aUnstandardized β coefficient.
bStandardized beta coefficient.
cN/A: not applicable.
|Criterion variable and predictive variable||Ba (SD)||βb||t test (df)||P value|
|Constant||64.52 (1.72)||N/Ac||37.63 (298)||.001|
|Positive concerns||0.454 (0.098)||.412||–4.63 (298)||.001|
|Negative metacognitive beliefs||0.416 (0.092)||.389||4.54 (298)||.001|
|Low cognitive efficiency||0.169 (0.091)||.138||1.86 (298)||.06|
|Negative metacognitive beliefs about thoughts||–0.118 (0.104)||–.087||–1.14 (298)||.25|
|Cognitive self-awareness||–0.068 (0.0082)||–.062||–0.83 (298)||.41|
aUnstandardized β coefficient.
bStandardized beta coefficient.
cN/A: not applicable.
This study aimed to determine the predictability of academic procrastination based on metacognitive beliefs among students in Iran. A significant negative correlation was observed between the subscale of positive beliefs of concern and academic procrastination (r=–0.16; P<.001). The metacognitive beliefs of the participants predicted academic procrastination. The component of positive metacognitive beliefs with the β value of –.45 negatively and significantly predicted the students’ academic procrastination (P<.001), whereas the component of negative metacognitive beliefs with the β value of .39 positively and significantly predicted the students’ academic procrastination (P<.001).
Our results showed that a significant negative correlation was observed between the subscale of positive beliefs of concern and academic procrastination (r=–0.16; P<.001). The results of this study are consistent with the findings of Hayat et al , who reported that 28.85% of students have a high level of academic procrastination and that academic procrastination among postgraduate students is very common and has a negative impact on their mental health. Academic self-efficacy positively correlated with academic self-control and negatively correlated with academic procrastination, and academic self-control negatively correlated with academic procrastination. Academic self-control had a completely mediating effect on the influence of academic self-efficacy on academic procrastination. Sex variables moderated the influence of academic self-efficacy on academic self-control and thus significantly moderated the mediating effect of academic self-control. Specifically, academic self-control had a stronger mediating effect on the influence of academic self-efficacy on academic procrastination for female postgraduate students [ ].
In addition, the metacognitive beliefs of the participants predicted 10% of academic procrastination. The component of positive metacognitive beliefs with the β value of –.45 negatively and significantly predicted the students’ academic procrastination (P<.001), whereas the component of negative metacognitive beliefs with the β value of .42 positively and significantly predicted the students’ academic procrastination (P<.001). Among the dimensions of the metacognitive beliefs variable, the components of positive and negative metacognitive beliefs affected the prediction of the students’ academic procrastination. Since obtaining a higher score on this scale was interpreted as having more negative metacognitive beliefs, a positive correlation was denoted between the 2 variables, indicating that the students with more negative metacognitive beliefs procrastinated more often. Based on the correlation coefficients, a reverse association was also shown, suggesting that those who procrastinated more often had more negative beliefs. In this regard, our findings are in line with the results obtained by studies showing a positive correlation between academic procrastination and metacognitive beliefs [, ].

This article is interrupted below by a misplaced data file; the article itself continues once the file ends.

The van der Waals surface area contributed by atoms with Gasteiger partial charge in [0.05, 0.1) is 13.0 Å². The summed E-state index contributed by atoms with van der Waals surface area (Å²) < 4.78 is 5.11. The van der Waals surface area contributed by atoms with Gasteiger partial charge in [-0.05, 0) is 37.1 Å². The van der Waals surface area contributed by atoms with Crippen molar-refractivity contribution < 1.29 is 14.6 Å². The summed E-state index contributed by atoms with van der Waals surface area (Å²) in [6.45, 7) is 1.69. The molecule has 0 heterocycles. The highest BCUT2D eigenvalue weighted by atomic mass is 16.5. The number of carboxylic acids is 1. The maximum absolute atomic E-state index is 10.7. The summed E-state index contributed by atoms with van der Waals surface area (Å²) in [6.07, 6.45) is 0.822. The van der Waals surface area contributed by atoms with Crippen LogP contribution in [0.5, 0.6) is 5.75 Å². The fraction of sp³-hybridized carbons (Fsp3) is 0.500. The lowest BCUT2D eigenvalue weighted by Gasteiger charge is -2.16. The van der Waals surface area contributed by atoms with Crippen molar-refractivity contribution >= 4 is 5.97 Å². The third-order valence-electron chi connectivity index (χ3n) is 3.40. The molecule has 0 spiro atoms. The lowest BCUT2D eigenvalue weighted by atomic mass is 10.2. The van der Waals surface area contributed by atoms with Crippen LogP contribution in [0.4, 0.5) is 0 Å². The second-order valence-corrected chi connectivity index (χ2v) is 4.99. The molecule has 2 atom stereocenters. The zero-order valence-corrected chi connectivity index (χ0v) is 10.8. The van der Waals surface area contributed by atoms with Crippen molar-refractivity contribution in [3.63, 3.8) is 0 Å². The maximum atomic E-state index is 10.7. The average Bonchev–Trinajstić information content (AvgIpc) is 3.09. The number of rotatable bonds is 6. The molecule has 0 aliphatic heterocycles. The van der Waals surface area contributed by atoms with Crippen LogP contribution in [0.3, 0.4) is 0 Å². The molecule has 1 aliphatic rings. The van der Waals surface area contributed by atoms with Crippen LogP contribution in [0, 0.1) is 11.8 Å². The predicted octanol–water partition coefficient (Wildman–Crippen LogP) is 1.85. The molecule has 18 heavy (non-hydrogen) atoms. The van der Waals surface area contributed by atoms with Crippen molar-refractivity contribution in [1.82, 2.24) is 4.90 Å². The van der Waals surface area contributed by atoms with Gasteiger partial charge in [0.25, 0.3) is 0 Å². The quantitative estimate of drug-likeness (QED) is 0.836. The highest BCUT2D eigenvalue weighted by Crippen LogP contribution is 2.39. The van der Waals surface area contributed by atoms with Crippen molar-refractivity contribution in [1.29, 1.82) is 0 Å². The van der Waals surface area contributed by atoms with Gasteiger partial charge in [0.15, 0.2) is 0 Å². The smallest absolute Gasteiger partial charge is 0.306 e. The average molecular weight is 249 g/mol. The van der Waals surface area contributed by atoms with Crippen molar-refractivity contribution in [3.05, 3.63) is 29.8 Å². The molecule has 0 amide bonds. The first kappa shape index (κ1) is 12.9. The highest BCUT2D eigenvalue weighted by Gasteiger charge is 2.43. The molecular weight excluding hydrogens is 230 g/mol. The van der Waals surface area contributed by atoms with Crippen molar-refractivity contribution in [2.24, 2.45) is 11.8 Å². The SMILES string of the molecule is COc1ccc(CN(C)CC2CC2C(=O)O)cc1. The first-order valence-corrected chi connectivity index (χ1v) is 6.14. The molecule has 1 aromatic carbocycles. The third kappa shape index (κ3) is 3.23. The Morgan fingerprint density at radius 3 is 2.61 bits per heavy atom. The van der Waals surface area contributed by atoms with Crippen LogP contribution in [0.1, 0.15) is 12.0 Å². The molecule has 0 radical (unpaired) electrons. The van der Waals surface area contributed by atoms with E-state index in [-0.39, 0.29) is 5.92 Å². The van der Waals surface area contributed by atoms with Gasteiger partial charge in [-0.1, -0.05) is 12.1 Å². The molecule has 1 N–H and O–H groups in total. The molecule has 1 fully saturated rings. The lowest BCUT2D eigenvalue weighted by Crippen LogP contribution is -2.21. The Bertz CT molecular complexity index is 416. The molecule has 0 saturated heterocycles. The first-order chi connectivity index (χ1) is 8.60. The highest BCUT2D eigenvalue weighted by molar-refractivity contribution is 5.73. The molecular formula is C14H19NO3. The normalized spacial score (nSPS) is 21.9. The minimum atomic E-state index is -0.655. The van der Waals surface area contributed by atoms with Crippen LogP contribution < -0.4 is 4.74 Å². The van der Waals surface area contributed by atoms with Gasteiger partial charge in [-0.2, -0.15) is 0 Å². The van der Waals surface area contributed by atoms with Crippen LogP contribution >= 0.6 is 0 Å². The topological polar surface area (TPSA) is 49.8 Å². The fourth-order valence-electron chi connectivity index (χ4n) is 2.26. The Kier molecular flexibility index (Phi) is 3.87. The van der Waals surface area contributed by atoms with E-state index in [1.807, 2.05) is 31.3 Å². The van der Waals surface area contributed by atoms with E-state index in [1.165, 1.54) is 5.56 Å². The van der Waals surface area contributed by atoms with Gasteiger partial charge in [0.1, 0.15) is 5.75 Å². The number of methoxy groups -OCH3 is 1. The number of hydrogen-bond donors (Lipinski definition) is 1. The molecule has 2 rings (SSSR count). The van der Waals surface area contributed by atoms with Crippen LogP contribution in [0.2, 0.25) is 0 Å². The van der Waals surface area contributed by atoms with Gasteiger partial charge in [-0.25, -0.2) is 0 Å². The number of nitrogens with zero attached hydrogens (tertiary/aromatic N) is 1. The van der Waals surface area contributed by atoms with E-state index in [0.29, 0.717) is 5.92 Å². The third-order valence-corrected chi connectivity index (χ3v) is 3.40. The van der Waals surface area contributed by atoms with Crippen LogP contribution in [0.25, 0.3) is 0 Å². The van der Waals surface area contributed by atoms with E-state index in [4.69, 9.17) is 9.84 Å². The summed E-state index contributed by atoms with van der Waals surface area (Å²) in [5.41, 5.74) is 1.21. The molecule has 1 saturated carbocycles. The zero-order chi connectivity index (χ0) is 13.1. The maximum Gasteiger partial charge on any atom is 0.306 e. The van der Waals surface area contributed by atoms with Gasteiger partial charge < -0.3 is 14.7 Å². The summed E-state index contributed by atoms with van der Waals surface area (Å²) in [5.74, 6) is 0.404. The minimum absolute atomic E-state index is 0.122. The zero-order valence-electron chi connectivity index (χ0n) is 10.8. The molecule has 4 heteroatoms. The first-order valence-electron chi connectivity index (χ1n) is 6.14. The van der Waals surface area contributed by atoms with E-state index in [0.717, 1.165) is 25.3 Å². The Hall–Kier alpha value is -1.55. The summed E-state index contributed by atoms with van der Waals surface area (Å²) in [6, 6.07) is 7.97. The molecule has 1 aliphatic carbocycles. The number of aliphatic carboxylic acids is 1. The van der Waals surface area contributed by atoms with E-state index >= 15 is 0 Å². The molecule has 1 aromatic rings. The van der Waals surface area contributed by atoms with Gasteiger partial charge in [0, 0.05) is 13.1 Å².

According to Özer, PhD (unpublished data, 2010), learning new study skills could reduce procrastination, which might be due to the fact that procrastination is a defect in metacognitive strategies. Throughout the literature, procrastination has been perceived as a failure in self-regulation (ie, metacognitive beliefs) by various researchers [- ].
Considering the theoretical research background and the results of this study, it could be inferred that the high prevalence of procrastination among students necessitates the attention of education officials and planners toward reducing or correcting academic procrastination. Overall, procrastination is a maladaptive behavior and an inefficient with negative consequences. These findings have implications for the better understanding of academic procrastination and the use of academic interventions to correct this issue.